NHS Borders apologises for lengthy waiting times
Some 13 people had to put up with an excruciating wait of over 12 hours for treatment at the Borders General Hospital's accident and emergency department over the festive period.
The latest A&E statistics from NHS Scotland’s information services division show that while NHS Borders staff battled gamely against high demand associated with the annual winter crisis, such waiting times were above what the local health authority had hoped for.
Before Christmas, Borderers had been urged to only attend the accident and emergency department at the 328-bed Melrose hospital in an emergency.
However, the department was still put under exceptional pressure, and that, alongside a shortage of beds in its main wards, led to waiting times going up.
Those seen within four hours in the week ending December 31 was recorded at 82.7%, the target being 95%.
Also, 18 people had to wait over eight hours, while 13 people had to wait over 12 hours.
The three categories recorded their worst results of 2017.
This week, the local health authority apologised to those patients left waiting.
Cliff Sharp, medical director at NHS Borders, told the Southern: “We’ve had 10% more emergency department attendances compared to last year, with a 20% increase in the week before Christmas.
“Unfortunately, we have been very short of beds for people, in addition to more admissions.
“We have a very high number of people delayed in the health system, and we are working with the health and social care partnership to alleviate the pressure on the system and for those individual people.
“Our waiting times at the emergency department have therefore been longer than we would wish and not what we want for people in the Borders.
“We are very sorry for those people who have been very sick who have had to wait for too long to move into a main ward bed.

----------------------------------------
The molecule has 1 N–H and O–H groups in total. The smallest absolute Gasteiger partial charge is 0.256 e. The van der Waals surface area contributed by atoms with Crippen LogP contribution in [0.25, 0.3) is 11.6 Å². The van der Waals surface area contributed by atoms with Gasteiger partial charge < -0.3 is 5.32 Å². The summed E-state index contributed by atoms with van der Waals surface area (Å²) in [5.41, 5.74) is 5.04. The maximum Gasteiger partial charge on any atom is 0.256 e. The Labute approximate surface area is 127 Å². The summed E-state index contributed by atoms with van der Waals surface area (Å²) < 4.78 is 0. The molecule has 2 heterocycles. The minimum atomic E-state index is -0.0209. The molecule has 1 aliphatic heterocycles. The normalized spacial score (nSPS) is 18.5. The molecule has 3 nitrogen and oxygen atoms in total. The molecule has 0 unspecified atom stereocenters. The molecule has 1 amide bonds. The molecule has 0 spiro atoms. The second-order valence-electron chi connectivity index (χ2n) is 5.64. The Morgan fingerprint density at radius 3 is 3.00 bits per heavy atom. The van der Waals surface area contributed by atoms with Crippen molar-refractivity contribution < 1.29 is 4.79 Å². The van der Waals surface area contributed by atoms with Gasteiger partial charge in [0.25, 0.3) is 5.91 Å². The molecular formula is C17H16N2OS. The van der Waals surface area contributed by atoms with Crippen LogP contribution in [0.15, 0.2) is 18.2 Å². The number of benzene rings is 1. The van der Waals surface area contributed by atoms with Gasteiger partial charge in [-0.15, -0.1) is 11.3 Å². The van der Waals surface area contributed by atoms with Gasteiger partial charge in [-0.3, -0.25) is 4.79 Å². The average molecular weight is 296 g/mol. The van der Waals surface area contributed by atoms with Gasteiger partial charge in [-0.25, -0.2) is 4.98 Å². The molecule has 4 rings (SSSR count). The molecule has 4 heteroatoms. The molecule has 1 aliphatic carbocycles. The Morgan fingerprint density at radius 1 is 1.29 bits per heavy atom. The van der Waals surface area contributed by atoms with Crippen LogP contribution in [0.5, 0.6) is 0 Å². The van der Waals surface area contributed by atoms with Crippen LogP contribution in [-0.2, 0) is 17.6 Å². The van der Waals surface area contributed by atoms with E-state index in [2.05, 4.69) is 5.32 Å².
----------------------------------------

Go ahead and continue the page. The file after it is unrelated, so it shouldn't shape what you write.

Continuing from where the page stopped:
“Staff have been tremendous in the emergency department, the wards and right across the general hospital, and we rely on the wonderful work and commitment from community staff and GPs to keep the hospital available to care for the sickest people.
“The public have been really helpful, and we would ask that they continue to help us and help themselves by using their local community pharmacy, minor injuries units, open 24 hours a day, and self- care, as well as ringing NHS 24 on 111 for advice.
“GP surgeries have also been very busy across our communities, seeing both emergency patients and those attending for routine appointments, and they too are working very hard to meet peoples’ needs.”
Borders MSP Rachael Hamilton also praised the work of the hospital staff, saying: “It cannot be overstated the fantastic work our NHS staff do for us in difficult conditions, and once again I thank them for working extra hours over the festive period to ensure patients have the best care possible.
“These latest statistics highlight that the Borders was not immune from the NHS winter crisis that hit Scotland over the Christmas period.
“The Scottish Government needs to take urgent action to make sure NHS Borders is adequately supported to help meet its targets and help care for its patients.”